In this soft-focused black and white photograph, a woman is visible from the waist-up. She sits in three-quarter profile and wears a loose, white robe which emphasizes her pale skin. This woman, who glows in contrast to the dark, hazy background which surrounds her, is miniaturist painter Clare Shepard.
Imogen Cunningham photographed her friend, Shepard, at the peak of the pictorialist movement. This movement saw photographers approach cameras as a tool—similar to a paintbrush—that made an artistic statement. Rather than capturing the real, pictorialism emphasized the beauty of a subject and an image’s composition.
In this audio recording produced by the J. Paul Getty Museum, Chris Johnson, chair of the photography department at the California College of the Arts, considers the pictorialist approach Cunningham took in creating The Dream (Nei-san-Koburi) and the romantic feelings it relays. Listen to this and the rest of the audio tour when you visit Imogen Cunningham: A Retrospective at our downtown location as part of the exhibition’s free smartphone tour.
The Dream (Nei-san-Koburi), circa 1910
Chris Johnson: It’s a kind of a classic, romantic, pictorialist image of a young beautiful woman.
Narrator: Chris Johnson, chair of the photography department at the California College of the Arts.
Chris Johnson: You can see that Imogen is very sensitive to the falling of light and shadow over this young woman.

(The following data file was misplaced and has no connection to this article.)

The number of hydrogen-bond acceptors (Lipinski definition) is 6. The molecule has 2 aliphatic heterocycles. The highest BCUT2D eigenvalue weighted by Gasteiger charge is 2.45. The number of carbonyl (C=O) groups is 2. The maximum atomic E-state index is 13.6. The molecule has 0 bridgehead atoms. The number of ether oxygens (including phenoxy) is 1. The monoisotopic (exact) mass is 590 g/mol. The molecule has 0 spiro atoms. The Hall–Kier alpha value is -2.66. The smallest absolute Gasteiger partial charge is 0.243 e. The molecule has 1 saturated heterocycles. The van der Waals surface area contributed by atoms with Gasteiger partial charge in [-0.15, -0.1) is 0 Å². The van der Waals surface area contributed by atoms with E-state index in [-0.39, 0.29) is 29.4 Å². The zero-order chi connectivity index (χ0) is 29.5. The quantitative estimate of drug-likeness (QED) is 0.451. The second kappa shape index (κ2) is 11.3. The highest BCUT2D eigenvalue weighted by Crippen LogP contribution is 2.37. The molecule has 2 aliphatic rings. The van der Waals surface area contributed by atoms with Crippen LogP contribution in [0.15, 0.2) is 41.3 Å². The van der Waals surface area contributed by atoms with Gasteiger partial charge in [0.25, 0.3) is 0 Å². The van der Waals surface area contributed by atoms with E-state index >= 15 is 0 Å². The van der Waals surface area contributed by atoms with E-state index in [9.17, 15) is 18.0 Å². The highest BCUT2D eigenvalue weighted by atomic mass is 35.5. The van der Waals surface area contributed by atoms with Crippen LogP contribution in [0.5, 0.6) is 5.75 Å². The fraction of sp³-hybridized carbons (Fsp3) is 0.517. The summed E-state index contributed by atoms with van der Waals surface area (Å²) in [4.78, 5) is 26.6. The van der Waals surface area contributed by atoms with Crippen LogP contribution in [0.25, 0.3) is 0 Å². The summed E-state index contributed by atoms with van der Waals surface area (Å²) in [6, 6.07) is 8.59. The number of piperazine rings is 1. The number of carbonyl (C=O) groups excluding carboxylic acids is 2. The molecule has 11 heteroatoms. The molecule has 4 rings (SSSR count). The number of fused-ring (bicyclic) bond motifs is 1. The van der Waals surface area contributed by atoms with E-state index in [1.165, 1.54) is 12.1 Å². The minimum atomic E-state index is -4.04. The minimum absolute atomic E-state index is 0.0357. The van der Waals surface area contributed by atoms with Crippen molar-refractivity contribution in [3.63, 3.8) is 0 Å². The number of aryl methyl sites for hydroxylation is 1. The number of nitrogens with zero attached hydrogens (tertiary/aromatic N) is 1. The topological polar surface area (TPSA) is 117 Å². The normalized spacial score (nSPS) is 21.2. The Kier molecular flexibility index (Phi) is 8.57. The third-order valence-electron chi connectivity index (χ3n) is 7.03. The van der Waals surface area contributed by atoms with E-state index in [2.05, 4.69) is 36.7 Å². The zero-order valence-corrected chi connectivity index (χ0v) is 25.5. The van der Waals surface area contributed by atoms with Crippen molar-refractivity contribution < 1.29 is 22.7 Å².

Narrator: The atmosphere around her, seems to glow. Diffused light falls on her headscarf and the folds of her painter’s smock. Her eyes are half closed, as if in a trance. The close framing of the portrait keeps the background abstract. The subject is Clare Shepard, a friend and miniaturist painter.
Chris Johnson: Imogen, in her heart of hearts, was really a romantic and a romantic takes her feelings very seriously so her feelings as she was projecting them on to this young woman are pretty clear.
Narrator: The otherworldly portrait hints at Shepard’s rumored abilities as a clairvoyant. The image exemplifies pictorialism, an approach that prioritized beauty and expressiveness, composition and atmospheric effects. The movement rejected the realistic, documentary nature of photography and instead looked to painters as artistic influences.
Chris Johnson: One of the ideas behind the pictorialists was that you would use the soft-focus technique as a trope to indicate dreamy, romantic, ethereal, spiritual qualities. She’s catching this moment when Claire is lost within thought and it intends to try to draw us into the mood space that she’s occupying using pictorialist soft-focus as a formal strategy.
Narrator: When Cunningham took this portrait around 1910, Pictorialism was at its peak. Cunningham had recently opened her own studio in Seattle after studying photographic chemistry in Germany. The photograph marked a specific, early period in her career.
Chris Johnson: All of her photography subsequent to this phase is in marked contrast to the visual effects of this image.
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Image: The Dream (Nei-san-Koburi), about 1910, Imogen Cunningham, American, 1883–1976, platinum print, 8 15/16 × 6 3/8 in., The J. Paul Getty Museum, Los Angeles, 88.XM.44.5, © 2021 The Imogen Cunningham Trust.
Article Source: Seattle Art Museum